Dual-Diagnosis centers are able to focus on the root cause of underlying issues that led to the mental health issue, the substance use disorder, or both. Once the root cause is determined, then efforts can be made to resolve the underlying issues so people can get relief from or properly medicated for their mental health issue, and achieve lasting sobriety.
Mental health issues can be brought on by a number of different reasons. Some people may have been exposed to past trauma or abuse, some may have an underlying genetic predisposition. Excessive and/or prolonged stress, traumatic brain injuries, and substance use can all be underlying causes for a mental health issue as well.
Healing from mental health disorders often takes a multipronged approach. At the Denver Recovery Center, when dealing with co-existing conditions, we like to take a whole-person approach focusing on mindfulness, trauma-informed yoga, and holistic activities that encompass spirituality, exercise, and nutrition.
Mindfulness? How Does That Aid in Recovery??
Mindfulness puts us back into an active role in our lives. We observe thoughts and feelings as they happen, but without judgment. We can recognize that we are angry, sad, or guilty but NOT assign a good or bad connotation to those feelings.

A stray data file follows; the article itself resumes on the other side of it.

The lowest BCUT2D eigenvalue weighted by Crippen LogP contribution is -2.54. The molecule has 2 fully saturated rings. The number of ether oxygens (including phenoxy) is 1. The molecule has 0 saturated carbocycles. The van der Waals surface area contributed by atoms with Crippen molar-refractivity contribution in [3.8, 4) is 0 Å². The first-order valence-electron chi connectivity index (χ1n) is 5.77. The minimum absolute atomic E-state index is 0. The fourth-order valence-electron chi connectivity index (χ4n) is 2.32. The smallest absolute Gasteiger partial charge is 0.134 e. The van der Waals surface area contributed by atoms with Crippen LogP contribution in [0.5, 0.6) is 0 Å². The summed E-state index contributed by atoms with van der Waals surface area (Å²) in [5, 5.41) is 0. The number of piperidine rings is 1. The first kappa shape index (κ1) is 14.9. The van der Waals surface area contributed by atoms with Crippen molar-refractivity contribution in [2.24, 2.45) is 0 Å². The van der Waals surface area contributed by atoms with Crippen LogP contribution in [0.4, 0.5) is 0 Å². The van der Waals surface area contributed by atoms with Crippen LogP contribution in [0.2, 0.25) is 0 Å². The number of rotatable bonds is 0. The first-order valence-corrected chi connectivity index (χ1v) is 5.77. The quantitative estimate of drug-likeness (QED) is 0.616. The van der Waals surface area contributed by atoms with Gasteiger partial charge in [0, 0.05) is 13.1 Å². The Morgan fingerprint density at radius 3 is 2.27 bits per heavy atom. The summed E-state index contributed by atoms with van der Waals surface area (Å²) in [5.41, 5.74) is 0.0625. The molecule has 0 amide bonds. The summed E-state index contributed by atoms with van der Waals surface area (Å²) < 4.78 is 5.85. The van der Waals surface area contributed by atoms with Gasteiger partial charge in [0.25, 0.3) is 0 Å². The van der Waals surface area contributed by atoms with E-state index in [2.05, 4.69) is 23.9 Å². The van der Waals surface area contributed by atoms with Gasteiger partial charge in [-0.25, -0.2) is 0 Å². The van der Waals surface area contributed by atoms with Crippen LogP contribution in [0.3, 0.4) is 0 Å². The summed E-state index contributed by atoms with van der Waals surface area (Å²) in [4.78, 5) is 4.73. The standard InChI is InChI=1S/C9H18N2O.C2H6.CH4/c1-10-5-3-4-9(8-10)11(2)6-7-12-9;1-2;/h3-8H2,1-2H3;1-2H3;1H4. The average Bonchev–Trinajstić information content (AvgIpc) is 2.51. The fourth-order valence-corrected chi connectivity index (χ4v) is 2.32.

In this way, we can examine what it is that makes us feel a certain way, and make changes accordingly. Meditation can be a good way to start practicing mindfulness, but even just recognizing what is going on around you as you sit, or go about daily routines can help.
Mindfulness is also a good way to relieve stress because it doesn’t force us to feel like we need to immediately react to a situation. Instead, we can feel all of the feelings that are going on in the situation and take a moment to figure out why we are reacting a certain way and to determine if that is the correct approach to the situation or if we are just reacting based on our feelings at the moment.
Another good way to overcome feelings of past trauma and develop new coping mechanisms to deal with mental health conditions and substance abuse is trauma-based activities, such as yoga, outdoor therapy (link to outdoor therapy page), or even art therapy.
Dealing With Past Trauma
Dealing with past trauma can be especially difficult. Not only are the memories painful, but often we don’t want to bring them up because then we have to relive the situation. Pushing down those feelings, however, can be detrimental to our physical and mental wellbeing.
Instead of coping with past events, we hide them and repress them. And this can lead to mental health issues like depression and anxiety, but it can also cause substance use issues as we try to self-medicate to keep from having to deal with repressed emotions.
Trauma-based counseling can help people that have faced past trauma to overcome those emotions so they can start living life to the fullest again and start them on the road to recovery.